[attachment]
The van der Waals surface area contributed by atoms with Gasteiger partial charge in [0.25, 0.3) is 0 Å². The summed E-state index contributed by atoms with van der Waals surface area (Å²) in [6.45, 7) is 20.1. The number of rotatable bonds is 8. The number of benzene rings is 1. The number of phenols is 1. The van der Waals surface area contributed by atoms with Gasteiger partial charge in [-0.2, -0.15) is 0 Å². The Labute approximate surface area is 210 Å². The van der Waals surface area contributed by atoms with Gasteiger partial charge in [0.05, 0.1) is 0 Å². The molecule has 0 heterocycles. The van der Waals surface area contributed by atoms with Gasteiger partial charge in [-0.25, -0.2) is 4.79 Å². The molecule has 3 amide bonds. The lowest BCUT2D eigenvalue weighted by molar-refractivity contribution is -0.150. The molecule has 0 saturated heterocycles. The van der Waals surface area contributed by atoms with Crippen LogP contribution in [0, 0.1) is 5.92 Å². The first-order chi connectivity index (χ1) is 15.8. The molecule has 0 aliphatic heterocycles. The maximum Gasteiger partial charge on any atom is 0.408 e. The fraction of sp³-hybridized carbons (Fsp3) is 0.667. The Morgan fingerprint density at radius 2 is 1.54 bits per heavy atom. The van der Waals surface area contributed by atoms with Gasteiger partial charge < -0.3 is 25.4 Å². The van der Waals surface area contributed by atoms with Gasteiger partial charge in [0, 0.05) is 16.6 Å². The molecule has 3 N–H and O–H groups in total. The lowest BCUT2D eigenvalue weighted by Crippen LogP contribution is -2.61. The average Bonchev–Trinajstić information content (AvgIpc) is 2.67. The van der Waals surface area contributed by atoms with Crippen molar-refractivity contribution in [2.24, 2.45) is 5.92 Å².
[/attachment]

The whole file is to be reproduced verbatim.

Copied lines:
The van der Waals surface area contributed by atoms with Gasteiger partial charge in [0.25, 0.3) is 0 Å². The summed E-state index contributed by atoms with van der Waals surface area (Å²) in [6.45, 7) is 20.1. The number of rotatable bonds is 8. The number of benzene rings is 1. The number of phenols is 1. The van der Waals surface area contributed by atoms with Gasteiger partial charge in [-0.2, -0.15) is 0 Å². The Labute approximate surface area is 210 Å². The van der Waals surface area contributed by atoms with Gasteiger partial charge in [0.05, 0.1) is 0 Å². The molecule has 0 heterocycles. The van der Waals surface area contributed by atoms with Gasteiger partial charge in [-0.25, -0.2) is 4.79 Å². The molecule has 3 amide bonds. The lowest BCUT2D eigenvalue weighted by molar-refractivity contribution is -0.150. The molecule has 0 saturated heterocycles. The van der Waals surface area contributed by atoms with Crippen LogP contribution in [0, 0.1) is 5.92 Å². The first-order chi connectivity index (χ1) is 15.8. The molecule has 0 aliphatic heterocycles. The maximum Gasteiger partial charge on any atom is 0.408 e. The fraction of sp³-hybridized carbons (Fsp3) is 0.667. The Morgan fingerprint density at radius 2 is 1.54 bits per heavy atom. The van der Waals surface area contributed by atoms with Gasteiger partial charge < -0.3 is 25.4 Å². The van der Waals surface area contributed by atoms with Gasteiger partial charge in [0, 0.05) is 16.6 Å². The molecule has 3 N–H and O–H groups in total. The lowest BCUT2D eigenvalue weighted by Crippen LogP contribution is -2.61. The average Bonchev–Trinajstić information content (AvgIpc) is 2.67. The van der Waals surface area contributed by atoms with Crippen molar-refractivity contribution in [2.24, 2.45) is 5.92 Å².